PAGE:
The EPA categorizes many VOCs as air toxins. Air toxins in this context refer to pollutants that cause or may cause cancer or other serious health challenges, such as birth defects and organ damage.  

Certain VOCs can cause adverse health effects even at low concentrations. While some other VOCs cannot cause serious health challenges, except if the individual is exposed to high concentrations of the toxin or low concentrations over a prolonged period. 

The effect VOCs have on individuals typically depends on factors like the amount of chemicals in the air, the degree or length of exposure, and the age as well as the health condition of the individual. 

Everybody isn’t going to have the same reaction to these chemicals and there are certain categories of people that are more at risk of experiencing adverse health effects from exposure to VOCs.

  • People with asthma
  • Pregnant women
  • Children
  • The elderly
  • People with health conditions
  • Individuals with respiratory issues or people who are sensitive to chemicals
People that are more at risk of experiencing adverse health effects from exposure to VOCs

Exposure to toxic VOCs, can interfere with bodily functions and lead to a range of health challenges. Here are some of the health effects of indoor VOCs.

Short-term effectsLong-term effects
NauseaLiver damage
VomitingKidney damage 
DizzinessDamage to the central nervous system
Respiratory and breathing issuesReproduction and genetic abnormalities
Worsening of asthma symptomsWeakened immune and nervous system
Nose and throat discomfortAbnormal brain function in children
Eye irritationHormonal imbalance
Allergic skin reactions

In addition to these health challenges, the  EPA has connected VOCs to sick building syndrome (SBS), which is a condition where building occupants experience symptoms that aren’t as a result of any specific illness but are instead linked to the time spent in the building. 

What Level of VOC is Dangerous?

A single household item or activity can release multiple VOCs. So, most cases of indoor pollution usually involve various compounds. 

The problem with this is that the toxicity levels of VOCs differ, making it almost impossible to fix a particular limit on the total volatile organic compounds (TVOCs). 

Certain VOCs are identified as carcinogens or are known to cause serious health conditions and there are some that aren’t as dangerous. So, judging the toxicity of the VOCs in your space based on their total value would be a misguided approach.

This means that the exact level of toxicity is dependent on the quantity of individual compounds and how dangerous each of these chemicals is.  

Additionally, most health-related research is conducted on single compounds, so there isn’t enough information on the health effects of a combination of compounds.  

Also, although there is research on the effect of VOCs on residential buildings, there is currently no federal or state standard for levels of VOCs in non-industrial settings.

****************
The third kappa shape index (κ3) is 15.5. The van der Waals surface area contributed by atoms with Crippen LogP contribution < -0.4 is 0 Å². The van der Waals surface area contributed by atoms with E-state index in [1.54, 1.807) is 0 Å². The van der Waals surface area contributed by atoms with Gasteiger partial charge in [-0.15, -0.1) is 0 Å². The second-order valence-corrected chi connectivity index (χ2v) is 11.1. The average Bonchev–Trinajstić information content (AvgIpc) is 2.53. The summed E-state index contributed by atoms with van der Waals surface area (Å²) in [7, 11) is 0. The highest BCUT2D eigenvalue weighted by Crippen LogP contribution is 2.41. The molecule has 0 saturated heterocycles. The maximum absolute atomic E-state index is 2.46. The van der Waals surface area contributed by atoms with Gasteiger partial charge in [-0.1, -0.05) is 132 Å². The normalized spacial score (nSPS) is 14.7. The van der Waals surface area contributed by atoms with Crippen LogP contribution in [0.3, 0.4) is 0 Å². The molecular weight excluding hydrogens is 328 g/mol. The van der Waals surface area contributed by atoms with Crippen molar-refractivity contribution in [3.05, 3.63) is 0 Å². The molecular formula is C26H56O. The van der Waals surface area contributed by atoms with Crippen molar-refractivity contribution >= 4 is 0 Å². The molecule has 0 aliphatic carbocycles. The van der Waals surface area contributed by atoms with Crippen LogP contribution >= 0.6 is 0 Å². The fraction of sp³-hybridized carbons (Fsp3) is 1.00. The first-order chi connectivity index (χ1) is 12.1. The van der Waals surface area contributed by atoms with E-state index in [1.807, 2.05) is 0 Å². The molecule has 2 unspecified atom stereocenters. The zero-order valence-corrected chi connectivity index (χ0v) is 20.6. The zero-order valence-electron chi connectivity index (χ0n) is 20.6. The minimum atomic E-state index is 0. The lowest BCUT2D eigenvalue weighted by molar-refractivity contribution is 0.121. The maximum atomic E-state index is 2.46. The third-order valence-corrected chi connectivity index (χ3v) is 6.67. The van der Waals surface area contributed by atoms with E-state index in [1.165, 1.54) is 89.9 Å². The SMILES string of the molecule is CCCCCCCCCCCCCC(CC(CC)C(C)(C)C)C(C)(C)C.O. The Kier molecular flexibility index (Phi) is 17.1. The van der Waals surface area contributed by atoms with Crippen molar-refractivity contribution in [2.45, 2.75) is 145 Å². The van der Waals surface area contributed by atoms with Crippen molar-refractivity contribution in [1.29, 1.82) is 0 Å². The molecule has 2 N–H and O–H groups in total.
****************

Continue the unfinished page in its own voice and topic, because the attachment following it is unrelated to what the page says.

Basically, you will be exposed to VOCs and you just have to accept that there is a risk involved with this. The best thing you can do is try your best to reduce the VOC levels in the house.

How to Reduce VOC Levels in the House

According to the EPA, concentrations of many VOCs are up to ten times more indoors than outdoors. 

One of the reasons for this is that indoor spaces are enclosed. 

If the right precautions aren’t taken, residents will be exposed to chemicals that pose risks of serious health conditions after prolonged exposure. 

Here are ways you can reduce the level of VOCs in your home: 

Woman in white shirt opening the window to breathe the fresh air
  • Increase the ventilation in your house. You can do this by opening windows and doors, installing a mechanical ventilation system, or by using exhaust fans. 
  • Keep indoor temperature and humidity as low as possible. Chemicals off-gas more in high temperatures and humid conditions, so this helps to reduce the rate of off-gassing. 
  • Open windows and doors while painting or working with products that contain high amounts of VOCs. 
  • Use an activated charcoal filter (amazon link). Regular HEPA filers cannot remove VOCs from the air, only activated charcoal filters are suitable for this purpose (ductless bathroom fans are a good option). 
  • Avoid smoking indoors; if you must, the room should be properly ventilated. 
  • Going forward, check the composition of items and only buy those that have low VOC levels. 
  • Avoid buying vinyl and engineered wood items.  
  • Buy second-hand furniture. New furniture releases high amounts of VOCs, so buying old items is a great way to reduce emissions. 
  • Keep new furniture outdoors for a few weeks after purchasing them. Alternatively, you can buy floor models, which must have released a reasonable portion of the VOCs while out in the open. 
  • Get indoor plants
  • Follow label instructions while using products. 
  • Limit the use of products with high VOC levels.